Deconstructing poems

Although the following teaching strategies relate specifically to poetry, they can also be used to assist the development of students' interpretive and inferential skills in deconstructing prose texts.

The challenge of reading poetry

Students often struggle with poems because they do not always make immediate sense. It would be useful to discuss with students why poets might choose to write such apparently impenetrable texts:

  • Poetry often communicates complex thoughts and feelings. More direct ways of communicating, for example through prose, might not capture this complexity of thought and feeling.
  • The fact that most poetry is so brief compared to other imaginative forms of writing means that poets are more likely to use the considerable resources of language to communicate in intense and subtle ways. Often the language can deliberately carry different meanings at the same time.
  • Poets often want their readers to work with them in contributing to making meaning of the poetry. Of course this is true of all texts to some extent, but it is particularly true of poetry. The fact that we often have to work hard is all part of the challenge and delight of reading poetry.
  • Some poets might even say that their purpose in writing poetry is to express their own private thoughts and feelings, and that the communication of these thoughts and feelings to an audience is only of secondary importance. Therefore why should they be concerned about how difficult it is to understand what they mean? But the obvious response to this is: why would poets go to the trouble of publishing their poetry if they did not want it to be read?

Strategy for reading a poem

Use the easy three-step strategy that can be used to assist in the reading of any poem:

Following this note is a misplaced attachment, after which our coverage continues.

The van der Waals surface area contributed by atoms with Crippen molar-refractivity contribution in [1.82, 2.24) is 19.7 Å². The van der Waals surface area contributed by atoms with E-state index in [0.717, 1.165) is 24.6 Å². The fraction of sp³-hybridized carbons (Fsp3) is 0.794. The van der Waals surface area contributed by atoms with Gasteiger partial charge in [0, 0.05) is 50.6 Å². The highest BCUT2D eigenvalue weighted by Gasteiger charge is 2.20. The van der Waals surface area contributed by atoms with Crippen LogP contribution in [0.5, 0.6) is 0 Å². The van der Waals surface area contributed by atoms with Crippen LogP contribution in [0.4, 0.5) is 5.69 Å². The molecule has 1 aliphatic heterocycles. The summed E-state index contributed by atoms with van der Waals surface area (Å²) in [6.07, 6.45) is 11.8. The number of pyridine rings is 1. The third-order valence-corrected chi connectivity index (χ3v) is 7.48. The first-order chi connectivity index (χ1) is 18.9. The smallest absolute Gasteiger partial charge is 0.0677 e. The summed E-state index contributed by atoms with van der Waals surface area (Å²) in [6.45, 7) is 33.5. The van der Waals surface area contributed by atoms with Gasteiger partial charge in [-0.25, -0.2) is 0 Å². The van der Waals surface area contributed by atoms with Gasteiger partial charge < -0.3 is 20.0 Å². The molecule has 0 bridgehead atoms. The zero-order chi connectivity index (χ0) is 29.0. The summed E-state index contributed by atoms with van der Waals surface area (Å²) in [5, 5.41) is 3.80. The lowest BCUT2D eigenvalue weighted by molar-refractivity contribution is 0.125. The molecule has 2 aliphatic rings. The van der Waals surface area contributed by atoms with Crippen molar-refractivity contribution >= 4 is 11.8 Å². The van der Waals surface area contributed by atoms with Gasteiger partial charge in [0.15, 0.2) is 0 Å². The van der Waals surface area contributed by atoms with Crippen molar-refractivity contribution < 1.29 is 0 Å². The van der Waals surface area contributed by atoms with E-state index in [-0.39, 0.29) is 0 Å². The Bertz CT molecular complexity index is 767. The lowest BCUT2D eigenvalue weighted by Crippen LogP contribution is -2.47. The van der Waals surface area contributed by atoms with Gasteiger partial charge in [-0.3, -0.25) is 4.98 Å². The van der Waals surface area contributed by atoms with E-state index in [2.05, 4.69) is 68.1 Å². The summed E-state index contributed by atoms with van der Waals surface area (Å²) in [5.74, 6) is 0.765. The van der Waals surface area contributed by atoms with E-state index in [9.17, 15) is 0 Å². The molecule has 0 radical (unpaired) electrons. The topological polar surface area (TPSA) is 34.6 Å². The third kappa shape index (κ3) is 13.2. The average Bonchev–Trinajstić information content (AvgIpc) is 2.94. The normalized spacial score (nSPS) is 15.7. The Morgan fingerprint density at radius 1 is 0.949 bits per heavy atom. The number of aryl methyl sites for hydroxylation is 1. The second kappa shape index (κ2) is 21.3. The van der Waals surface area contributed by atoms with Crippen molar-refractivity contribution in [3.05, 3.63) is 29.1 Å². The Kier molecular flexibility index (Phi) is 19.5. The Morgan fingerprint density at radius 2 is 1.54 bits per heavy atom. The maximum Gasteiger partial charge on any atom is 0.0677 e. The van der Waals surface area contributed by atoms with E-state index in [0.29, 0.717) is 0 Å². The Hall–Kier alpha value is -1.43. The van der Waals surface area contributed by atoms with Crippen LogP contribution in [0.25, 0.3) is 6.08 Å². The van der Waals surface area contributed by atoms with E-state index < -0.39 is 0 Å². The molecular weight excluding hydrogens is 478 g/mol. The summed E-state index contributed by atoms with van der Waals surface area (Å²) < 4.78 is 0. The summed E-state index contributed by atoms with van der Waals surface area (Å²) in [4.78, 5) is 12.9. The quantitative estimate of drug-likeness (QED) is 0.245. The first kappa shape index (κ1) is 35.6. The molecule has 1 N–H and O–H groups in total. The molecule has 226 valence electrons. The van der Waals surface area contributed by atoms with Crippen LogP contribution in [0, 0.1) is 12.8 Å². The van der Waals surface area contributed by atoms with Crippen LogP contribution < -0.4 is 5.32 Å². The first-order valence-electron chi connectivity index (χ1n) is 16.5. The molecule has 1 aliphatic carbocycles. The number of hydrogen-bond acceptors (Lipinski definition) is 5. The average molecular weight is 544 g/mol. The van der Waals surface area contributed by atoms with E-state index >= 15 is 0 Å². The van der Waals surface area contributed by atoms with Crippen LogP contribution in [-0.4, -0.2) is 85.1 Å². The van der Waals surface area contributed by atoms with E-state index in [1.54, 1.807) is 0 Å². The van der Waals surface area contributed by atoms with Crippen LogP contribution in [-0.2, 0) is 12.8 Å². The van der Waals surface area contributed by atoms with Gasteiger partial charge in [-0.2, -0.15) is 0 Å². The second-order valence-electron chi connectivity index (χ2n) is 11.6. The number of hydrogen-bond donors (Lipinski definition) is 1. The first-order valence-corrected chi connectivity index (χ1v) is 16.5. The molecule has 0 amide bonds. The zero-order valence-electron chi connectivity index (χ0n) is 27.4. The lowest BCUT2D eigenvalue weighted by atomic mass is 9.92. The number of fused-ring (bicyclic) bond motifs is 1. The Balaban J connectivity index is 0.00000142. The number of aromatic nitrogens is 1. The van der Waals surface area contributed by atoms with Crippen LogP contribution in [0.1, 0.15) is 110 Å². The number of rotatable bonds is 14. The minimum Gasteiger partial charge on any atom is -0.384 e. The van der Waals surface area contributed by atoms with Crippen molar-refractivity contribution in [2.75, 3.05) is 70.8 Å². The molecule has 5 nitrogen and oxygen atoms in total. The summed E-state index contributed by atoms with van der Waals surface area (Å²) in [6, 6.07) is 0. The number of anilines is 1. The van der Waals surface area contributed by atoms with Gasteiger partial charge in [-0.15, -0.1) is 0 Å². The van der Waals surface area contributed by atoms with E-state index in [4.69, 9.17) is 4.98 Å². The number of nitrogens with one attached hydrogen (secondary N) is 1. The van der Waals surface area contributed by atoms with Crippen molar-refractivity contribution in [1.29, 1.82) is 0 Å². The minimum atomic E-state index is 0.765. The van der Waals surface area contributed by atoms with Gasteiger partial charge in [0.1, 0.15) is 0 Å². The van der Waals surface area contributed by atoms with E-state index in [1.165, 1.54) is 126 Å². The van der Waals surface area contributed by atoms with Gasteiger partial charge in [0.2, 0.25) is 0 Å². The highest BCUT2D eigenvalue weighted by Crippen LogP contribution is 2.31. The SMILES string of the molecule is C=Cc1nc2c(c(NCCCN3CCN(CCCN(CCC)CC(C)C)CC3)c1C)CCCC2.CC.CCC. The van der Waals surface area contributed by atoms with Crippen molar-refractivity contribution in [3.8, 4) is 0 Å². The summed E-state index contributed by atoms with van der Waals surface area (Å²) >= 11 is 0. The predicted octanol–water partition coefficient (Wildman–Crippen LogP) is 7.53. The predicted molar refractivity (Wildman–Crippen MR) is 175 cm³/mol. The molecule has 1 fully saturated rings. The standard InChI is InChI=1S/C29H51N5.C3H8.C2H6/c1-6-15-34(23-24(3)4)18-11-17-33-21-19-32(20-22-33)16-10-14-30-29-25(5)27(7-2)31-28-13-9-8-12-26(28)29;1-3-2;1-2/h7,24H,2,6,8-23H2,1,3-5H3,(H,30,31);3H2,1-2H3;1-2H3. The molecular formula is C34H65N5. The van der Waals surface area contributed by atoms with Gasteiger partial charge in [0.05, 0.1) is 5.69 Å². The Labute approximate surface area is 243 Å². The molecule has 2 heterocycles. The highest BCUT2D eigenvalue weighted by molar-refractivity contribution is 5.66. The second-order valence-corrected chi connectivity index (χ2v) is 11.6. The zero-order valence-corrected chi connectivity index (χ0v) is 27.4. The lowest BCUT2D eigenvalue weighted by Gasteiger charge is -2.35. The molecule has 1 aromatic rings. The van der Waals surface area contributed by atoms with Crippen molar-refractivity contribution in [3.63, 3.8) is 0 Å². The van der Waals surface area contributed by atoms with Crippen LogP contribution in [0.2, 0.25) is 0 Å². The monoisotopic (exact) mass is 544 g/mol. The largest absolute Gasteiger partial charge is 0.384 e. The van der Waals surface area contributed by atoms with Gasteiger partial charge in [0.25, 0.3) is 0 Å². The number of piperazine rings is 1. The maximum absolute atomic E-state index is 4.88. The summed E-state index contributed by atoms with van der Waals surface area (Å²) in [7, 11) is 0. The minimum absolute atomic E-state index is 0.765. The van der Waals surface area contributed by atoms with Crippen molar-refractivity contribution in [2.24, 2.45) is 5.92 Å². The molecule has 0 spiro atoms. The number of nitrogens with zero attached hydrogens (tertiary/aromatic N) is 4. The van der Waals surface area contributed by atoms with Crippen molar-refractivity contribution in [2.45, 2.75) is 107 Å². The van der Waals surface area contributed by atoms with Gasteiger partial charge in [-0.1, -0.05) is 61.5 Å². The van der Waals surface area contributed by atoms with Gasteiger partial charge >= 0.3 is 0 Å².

Students may need access to a glossary explaining the meanings of some of the metalanguage needed for analysing poetry, highlighted above. Such glossaries are readily available in text books as well as on the internet.

Remember:

  • looking = seeing
  • listening = hearing
  • thinking = understanding

Ask students to use the TIE strategy to analyse the techniques used in the poem.

  • T – identify the technique
  • I – illustrate with examples
  • E – explain its effectiveness

TIE strategy (PDF 25.31KB)

References

Australian curriculum  – ACELT1623: Examining literature: Understand, interpret and discuss how language is compressed to produce a dramatic effect in film or drama, and to create layers of meaning in poetry, for example haiku, tankas, couplets, free verse and verse novels.

NSW syllabus – EN4-1A: Understand, interpret and discuss how language is compressed to produce a dramatic effect in film or drama, and to create layers of meaning in poetry, for example haiku, tankas, couplets, free verse and verse novels.

NSW literacy continuum – Comprehension, Cluster 13, Marker 9: Identifies and infers the meaning of imagery and symbolism in spoken, written, visual and multimodal texts.

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